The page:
Henry is infuriated and upset at the her accusations and the disrespectful nature of them. It is then that she realizes “The absurdity of her curiosity and her fear” and wonders if they could “ever be forgotten? She hated herself more than she could express”(220). Then with the realization that General Tilney wanted to marry her and Henry but believed her family had more wealth than they did she realizes that not all that glitters is gold, that the path of the courtesan which leads to marriage rarely appears similar to the exhilarating mystery of gothic literature. This is a turning point in her development as she realizes her foolish ways and is hit with harsh reality that insists she finally matures. She is now able to distinguish between fantasy and reality as through her harsh experiences at Northanger Abbey she is significantly more mature than she began the novel as.

The change in settings flow with changes occuring in the plot and within Catherine. In Fullerton Catherine is a young naive girl going to set out on what she expects will be an incredible experience.To do so she knows she musts abandon her comfort zone and she must leave Fullerton with the Allens. In Bath she discovers the exhilaration she sought but not fully. However she also encounters the unsolicited reality of the world by finding the deceitfulness and the shallowness of the upper society she was unaccustomed to. In Northanger after her teachful moment with the strange theory concerning the death of Mrs. Tilney Catherine discovers genuine relationships in a more peaceful setting that doesn’t include Bath’s chaos.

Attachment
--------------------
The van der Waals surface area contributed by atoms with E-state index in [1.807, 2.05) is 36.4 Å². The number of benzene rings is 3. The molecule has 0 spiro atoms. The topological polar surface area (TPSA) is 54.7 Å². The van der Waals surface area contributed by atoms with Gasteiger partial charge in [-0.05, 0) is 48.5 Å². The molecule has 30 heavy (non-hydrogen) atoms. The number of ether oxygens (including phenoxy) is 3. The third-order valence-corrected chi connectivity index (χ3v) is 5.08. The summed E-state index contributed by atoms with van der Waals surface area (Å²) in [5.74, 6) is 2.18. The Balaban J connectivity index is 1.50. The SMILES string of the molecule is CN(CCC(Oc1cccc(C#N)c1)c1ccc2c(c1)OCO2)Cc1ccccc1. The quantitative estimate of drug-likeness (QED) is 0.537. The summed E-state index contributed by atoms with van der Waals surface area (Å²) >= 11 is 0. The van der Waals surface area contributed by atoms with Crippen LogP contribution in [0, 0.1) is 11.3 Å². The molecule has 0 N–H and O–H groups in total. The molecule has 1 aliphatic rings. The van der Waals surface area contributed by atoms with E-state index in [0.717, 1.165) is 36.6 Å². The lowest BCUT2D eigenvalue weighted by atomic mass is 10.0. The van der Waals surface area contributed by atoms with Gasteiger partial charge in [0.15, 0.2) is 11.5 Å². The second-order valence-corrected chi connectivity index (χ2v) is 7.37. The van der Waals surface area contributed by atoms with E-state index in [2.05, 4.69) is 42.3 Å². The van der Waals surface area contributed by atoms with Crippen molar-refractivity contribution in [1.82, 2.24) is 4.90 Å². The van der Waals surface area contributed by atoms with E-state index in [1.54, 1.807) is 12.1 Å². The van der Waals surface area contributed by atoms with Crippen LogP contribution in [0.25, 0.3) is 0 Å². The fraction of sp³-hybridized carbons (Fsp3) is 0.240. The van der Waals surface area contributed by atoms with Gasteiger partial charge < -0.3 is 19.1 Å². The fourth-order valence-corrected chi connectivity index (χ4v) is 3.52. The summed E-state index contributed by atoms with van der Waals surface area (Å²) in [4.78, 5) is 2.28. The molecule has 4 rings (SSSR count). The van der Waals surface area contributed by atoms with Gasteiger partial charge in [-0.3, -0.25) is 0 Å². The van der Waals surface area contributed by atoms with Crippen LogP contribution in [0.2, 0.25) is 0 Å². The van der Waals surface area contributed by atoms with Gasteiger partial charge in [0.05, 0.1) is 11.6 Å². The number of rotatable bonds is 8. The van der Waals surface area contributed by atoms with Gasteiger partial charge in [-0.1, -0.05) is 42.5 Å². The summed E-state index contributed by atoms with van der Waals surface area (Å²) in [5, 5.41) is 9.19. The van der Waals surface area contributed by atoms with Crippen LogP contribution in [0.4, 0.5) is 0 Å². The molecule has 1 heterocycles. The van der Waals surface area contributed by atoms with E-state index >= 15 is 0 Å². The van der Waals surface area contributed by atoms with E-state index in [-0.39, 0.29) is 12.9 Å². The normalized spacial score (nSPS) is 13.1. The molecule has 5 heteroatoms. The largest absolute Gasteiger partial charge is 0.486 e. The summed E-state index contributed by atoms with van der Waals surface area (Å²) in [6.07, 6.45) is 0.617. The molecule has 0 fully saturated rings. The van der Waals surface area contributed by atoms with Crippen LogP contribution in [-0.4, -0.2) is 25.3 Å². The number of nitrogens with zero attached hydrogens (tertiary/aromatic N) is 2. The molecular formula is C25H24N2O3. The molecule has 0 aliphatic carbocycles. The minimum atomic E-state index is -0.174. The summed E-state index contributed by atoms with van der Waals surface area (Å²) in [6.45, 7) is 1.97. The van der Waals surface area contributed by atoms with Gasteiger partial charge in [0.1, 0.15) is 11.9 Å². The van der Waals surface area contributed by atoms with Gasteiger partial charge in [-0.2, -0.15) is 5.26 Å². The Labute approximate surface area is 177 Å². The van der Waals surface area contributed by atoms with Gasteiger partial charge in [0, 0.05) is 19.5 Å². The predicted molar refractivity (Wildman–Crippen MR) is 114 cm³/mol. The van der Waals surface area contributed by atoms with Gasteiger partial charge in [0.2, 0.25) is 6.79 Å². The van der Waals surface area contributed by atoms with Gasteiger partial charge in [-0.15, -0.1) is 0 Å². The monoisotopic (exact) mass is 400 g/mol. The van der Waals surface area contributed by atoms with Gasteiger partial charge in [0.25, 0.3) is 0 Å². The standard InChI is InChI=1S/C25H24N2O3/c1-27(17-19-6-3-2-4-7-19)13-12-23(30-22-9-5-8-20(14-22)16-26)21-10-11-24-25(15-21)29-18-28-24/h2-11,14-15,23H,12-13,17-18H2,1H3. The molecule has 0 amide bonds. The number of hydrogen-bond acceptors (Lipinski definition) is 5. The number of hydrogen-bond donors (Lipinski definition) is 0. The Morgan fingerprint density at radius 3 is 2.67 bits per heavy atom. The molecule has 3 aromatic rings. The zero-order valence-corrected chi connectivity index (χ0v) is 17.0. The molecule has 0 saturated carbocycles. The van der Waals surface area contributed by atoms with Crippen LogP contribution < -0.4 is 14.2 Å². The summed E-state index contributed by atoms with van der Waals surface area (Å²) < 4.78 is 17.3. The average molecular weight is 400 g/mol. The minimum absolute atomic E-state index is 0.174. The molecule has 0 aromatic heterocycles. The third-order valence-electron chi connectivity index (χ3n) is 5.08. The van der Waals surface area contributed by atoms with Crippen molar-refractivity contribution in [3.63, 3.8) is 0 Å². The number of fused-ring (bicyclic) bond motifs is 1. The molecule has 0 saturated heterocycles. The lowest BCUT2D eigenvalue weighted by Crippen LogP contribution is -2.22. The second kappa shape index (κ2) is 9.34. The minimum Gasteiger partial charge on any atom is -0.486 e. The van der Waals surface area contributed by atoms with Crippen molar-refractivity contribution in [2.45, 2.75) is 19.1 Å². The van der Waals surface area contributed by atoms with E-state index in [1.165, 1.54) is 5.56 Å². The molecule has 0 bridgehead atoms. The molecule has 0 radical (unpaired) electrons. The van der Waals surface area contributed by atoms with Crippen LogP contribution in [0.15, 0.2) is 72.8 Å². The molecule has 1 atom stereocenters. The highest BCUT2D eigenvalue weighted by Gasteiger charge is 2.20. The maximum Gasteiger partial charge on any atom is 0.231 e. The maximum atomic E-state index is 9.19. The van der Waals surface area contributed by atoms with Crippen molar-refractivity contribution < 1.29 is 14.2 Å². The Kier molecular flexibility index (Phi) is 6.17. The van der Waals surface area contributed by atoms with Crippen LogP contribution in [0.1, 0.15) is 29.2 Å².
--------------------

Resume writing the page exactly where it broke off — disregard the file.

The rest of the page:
Bath provides her with the reality of how people can be and Northanger Abbey shows her how her immaturity could limit her.From Northanger Abbey she is given a clearer view on what Bath is really like through hindsight and the ability to reflect on the town.She also becomes familiar with the full degree of Isabella’s manipulative nature when she gets the two letters, from James and from Isabella herself. By returning to Fullerton in the conditions she did, Catherine finds that, for all its blandness, Fullerton also houses her family and their love, and when Henry arrives to apologize for his father’s behaviour and asks for her hand in marriage she realizes adventure can occur anywhere.

Work Cited

  1. Austen, Jane, 1775-1817. Northanger Abbey. London :Little, 2007. Print.

Summary of Northanger Abbey by Jane Austen essay

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Is Northanger Abbey a love story?
Northanger Abbey traces the love story between Henry and Catherine in conjunction with Catherine's personal development and experiences in the wider, adult world.
What is Northanger Abbey based on?
Northanger Abbey is a 2007 British television film adaptation of Jane Austen's 1817 novel of the same name . It was directed by British television director Jon Jones and the screenplay was written by Andrew Davies.
What is the main idea of Northanger Abbey?
Loyalty and Love . Northanger Abbey is a courtship novel that goes against certain important conventions of “courtship novels,” especially to make the point that loyalty is the surest sign of true love.
What is the moral of Northanger Abbey?
The moral lessons we can learn from Northanger Abbey are to practice the virtues of prudence, benevolence, justice, and self-command, and to avoid the vices of vanity, pride, and greed . Both Smith and Austen employ the concept of an “impartial spectator” that helps us develop these virtues and avoid these vices.